Covert manipulators are experts at subterfuge while they’re trying to control you. Your only clue may be an uneasy gut feeling or feeling somehow trapped into complying with a request.
Unfortunately, most people unwittingly react in ways that escalate the manipulators’ abuse. If you grew up with a manipulative parent, it’ll be harder for you to see it in others, especially your partner, because it’s familiar behavior to you. You are a manipulator’s dream come true.
When manipulative people behave passive-aggressively, what you’re really observing is covert aggression.
Is this behavior conscious or unconscious?
That’s definitely debatable.
It doesn’t matter either way to the manipulator’s victim, though. The end result is identical. When someone attacks you, whether it’s done overtly or covertly, they’re acting aggressively. End of story.
If you’re empathetic to a fault, you’re leaving yourself wide open to future disrespect. And a skilled manipulator will sense this like a shark smells blood in the water.
To help you protect yourself, here are a few classic maneuvers beloved by covert manipulators.
1) Liar, liar pants on fire
Pathological liars sometimes lie when it’s unnecessary. They aren’t lying out of fear or guilt, though. Their goal is to confuse you so they can do whatever they want. Some manipulators like to multitask, and simultaneously put you on the defensive with accusations while they’re lying through their teeth.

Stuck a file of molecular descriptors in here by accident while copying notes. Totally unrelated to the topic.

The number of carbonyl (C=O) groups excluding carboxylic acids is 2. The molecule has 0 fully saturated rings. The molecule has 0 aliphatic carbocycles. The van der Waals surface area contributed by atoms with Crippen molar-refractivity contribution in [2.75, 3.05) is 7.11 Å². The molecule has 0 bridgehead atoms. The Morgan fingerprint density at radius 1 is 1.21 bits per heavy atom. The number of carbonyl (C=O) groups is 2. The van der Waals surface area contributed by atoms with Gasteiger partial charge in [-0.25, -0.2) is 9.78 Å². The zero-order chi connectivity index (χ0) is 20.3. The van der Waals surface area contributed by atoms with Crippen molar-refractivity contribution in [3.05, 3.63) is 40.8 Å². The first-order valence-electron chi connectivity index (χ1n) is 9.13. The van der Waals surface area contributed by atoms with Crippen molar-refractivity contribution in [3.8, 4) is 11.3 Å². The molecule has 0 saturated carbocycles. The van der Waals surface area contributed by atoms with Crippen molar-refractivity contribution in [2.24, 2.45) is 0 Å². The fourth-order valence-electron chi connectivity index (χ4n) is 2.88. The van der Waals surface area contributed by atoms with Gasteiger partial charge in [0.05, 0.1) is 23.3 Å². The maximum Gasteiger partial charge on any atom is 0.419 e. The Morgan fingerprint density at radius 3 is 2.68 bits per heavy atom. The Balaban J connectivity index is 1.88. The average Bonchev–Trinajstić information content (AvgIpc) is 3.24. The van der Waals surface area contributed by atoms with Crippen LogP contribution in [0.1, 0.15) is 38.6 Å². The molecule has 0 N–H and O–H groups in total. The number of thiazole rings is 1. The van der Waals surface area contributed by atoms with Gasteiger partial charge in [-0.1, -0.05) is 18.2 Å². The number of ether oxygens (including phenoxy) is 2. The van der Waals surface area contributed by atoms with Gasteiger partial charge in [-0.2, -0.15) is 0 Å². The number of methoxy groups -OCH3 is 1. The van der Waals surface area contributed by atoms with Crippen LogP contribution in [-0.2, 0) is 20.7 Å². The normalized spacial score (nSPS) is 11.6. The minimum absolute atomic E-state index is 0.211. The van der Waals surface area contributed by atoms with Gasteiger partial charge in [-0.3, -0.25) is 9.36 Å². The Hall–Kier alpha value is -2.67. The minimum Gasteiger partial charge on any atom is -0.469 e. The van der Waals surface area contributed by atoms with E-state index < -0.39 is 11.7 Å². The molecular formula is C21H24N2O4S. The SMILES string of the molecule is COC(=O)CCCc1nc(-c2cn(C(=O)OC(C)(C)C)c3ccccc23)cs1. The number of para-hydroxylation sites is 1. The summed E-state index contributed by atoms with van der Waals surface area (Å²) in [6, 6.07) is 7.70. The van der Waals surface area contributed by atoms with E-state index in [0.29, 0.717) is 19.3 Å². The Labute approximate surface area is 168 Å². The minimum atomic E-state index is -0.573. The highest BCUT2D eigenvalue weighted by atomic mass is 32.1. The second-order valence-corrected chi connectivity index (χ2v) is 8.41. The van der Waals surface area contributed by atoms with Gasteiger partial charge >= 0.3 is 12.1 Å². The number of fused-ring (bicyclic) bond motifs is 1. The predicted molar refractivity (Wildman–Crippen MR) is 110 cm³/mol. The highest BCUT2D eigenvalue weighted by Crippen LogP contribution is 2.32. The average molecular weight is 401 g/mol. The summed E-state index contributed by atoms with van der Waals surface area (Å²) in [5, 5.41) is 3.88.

Then there are the lies of omission. This is lying using the omission of key information in an otherwise true statement. Like my ex, for example. He’d call to say he was grabbing a quick beer on the way home but neglected to tell me he was at a strip club.
It’s the warm, fuzzy moments like this that make a marriage so special.
Above all else, covert manipulators seek to escape confrontation and responsibility for their actions. They studiously sidestep conversations about their behavior by flat-out refusing to discuss it.
Manipulators are famous for turning the table so you’ll probably be accused of being an unreasonable nag.
These folks are slick, so their avoidance tactics can be subtle. When a manipulator decides it’s time to shift the topic, they’ll camouflage their evasion with what you want to hear, like, “You know how much I love you” or “Let’s go out for pizza.”
Some of these manipulators, especially if they are also narcissists, are so good at evasion that you may forget why you were upset to begin with.
3) Dazed and confused
Some covert narcissists get their jollies by creating confusion. They may not engage in the Blame and Shame game, but instead, they like to make people question their sanity and second-guess what they know to be true.
A covert narcissist needs to use tactics like this to maintain power in the interaction. If they can trick you into questioning your perceptions, it gives them a chance to further exploit you.
Gaslighting is using clever deceptions and outright lies to manipulate someone into doubting their own perceptions, memories, and even their sanity.
Phrases like “That never happened!” and “You’re crazy!” are common with this type of manipulation.
If someone challenges your very perception of reality, don’t just give in. Talk it over with a trusted, objective outsider.
5) The blame and shame game
Ah, the old blame and shame. A classic.
These time-honored tactics include projection, a maneuver where the manipulator accuses other people of the behavior they themselves are guilty of.
Manipulators swear by the credo “The best defense is a good offense.” By shifting the blame from themselves to you, the victim is on the defensive.